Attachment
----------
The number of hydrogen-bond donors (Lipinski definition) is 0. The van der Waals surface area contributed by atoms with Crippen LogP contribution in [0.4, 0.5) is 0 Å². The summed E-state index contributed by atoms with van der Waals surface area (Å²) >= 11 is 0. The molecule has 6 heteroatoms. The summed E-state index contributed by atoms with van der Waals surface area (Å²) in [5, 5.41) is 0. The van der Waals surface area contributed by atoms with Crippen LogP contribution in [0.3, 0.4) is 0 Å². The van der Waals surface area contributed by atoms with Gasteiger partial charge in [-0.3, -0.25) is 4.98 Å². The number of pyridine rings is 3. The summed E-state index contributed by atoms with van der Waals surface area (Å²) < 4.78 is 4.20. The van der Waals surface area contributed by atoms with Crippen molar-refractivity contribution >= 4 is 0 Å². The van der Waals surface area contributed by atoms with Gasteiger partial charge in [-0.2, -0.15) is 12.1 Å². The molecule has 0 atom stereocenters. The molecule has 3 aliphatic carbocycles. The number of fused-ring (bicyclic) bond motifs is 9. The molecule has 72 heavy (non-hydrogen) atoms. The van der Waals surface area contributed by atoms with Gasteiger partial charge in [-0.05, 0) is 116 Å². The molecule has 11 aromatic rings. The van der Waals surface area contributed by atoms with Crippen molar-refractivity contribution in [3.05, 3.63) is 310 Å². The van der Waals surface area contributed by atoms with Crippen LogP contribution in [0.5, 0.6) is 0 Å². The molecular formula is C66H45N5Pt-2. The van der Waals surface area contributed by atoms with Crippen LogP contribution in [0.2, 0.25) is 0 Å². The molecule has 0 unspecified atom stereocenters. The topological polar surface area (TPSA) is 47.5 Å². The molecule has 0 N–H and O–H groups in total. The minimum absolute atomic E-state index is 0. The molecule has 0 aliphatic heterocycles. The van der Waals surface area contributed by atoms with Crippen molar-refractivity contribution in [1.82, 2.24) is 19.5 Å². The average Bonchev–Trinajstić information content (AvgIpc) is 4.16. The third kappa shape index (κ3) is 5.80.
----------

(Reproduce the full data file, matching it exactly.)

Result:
The number of hydrogen-bond donors (Lipinski definition) is 0. The van der Waals surface area contributed by atoms with Crippen LogP contribution in [0.4, 0.5) is 0 Å². The summed E-state index contributed by atoms with van der Waals surface area (Å²) >= 11 is 0. The molecule has 6 heteroatoms. The summed E-state index contributed by atoms with van der Waals surface area (Å²) in [5, 5.41) is 0. The van der Waals surface area contributed by atoms with Crippen LogP contribution in [0.3, 0.4) is 0 Å². The van der Waals surface area contributed by atoms with Gasteiger partial charge in [-0.3, -0.25) is 4.98 Å². The number of pyridine rings is 3. The summed E-state index contributed by atoms with van der Waals surface area (Å²) < 4.78 is 4.20. The van der Waals surface area contributed by atoms with Crippen molar-refractivity contribution >= 4 is 0 Å². The van der Waals surface area contributed by atoms with Gasteiger partial charge in [-0.2, -0.15) is 12.1 Å². The molecule has 0 atom stereocenters. The molecule has 3 aliphatic carbocycles. The number of fused-ring (bicyclic) bond motifs is 9. The molecule has 72 heavy (non-hydrogen) atoms. The van der Waals surface area contributed by atoms with Gasteiger partial charge in [-0.05, 0) is 116 Å². The molecule has 11 aromatic rings. The van der Waals surface area contributed by atoms with Crippen molar-refractivity contribution in [3.05, 3.63) is 310 Å². The van der Waals surface area contributed by atoms with Crippen LogP contribution in [0.5, 0.6) is 0 Å². The molecular formula is C66H45N5Pt-2. The van der Waals surface area contributed by atoms with Crippen LogP contribution in [0.2, 0.25) is 0 Å². The molecule has 0 unspecified atom stereocenters. The topological polar surface area (TPSA) is 47.5 Å². The molecule has 0 N–H and O–H groups in total. The minimum absolute atomic E-state index is 0. The molecule has 0 aliphatic heterocycles. The van der Waals surface area contributed by atoms with Crippen molar-refractivity contribution in [1.82, 2.24) is 19.5 Å². The average Bonchev–Trinajstić information content (AvgIpc) is 4.16. The third kappa shape index (κ3) is 5.80.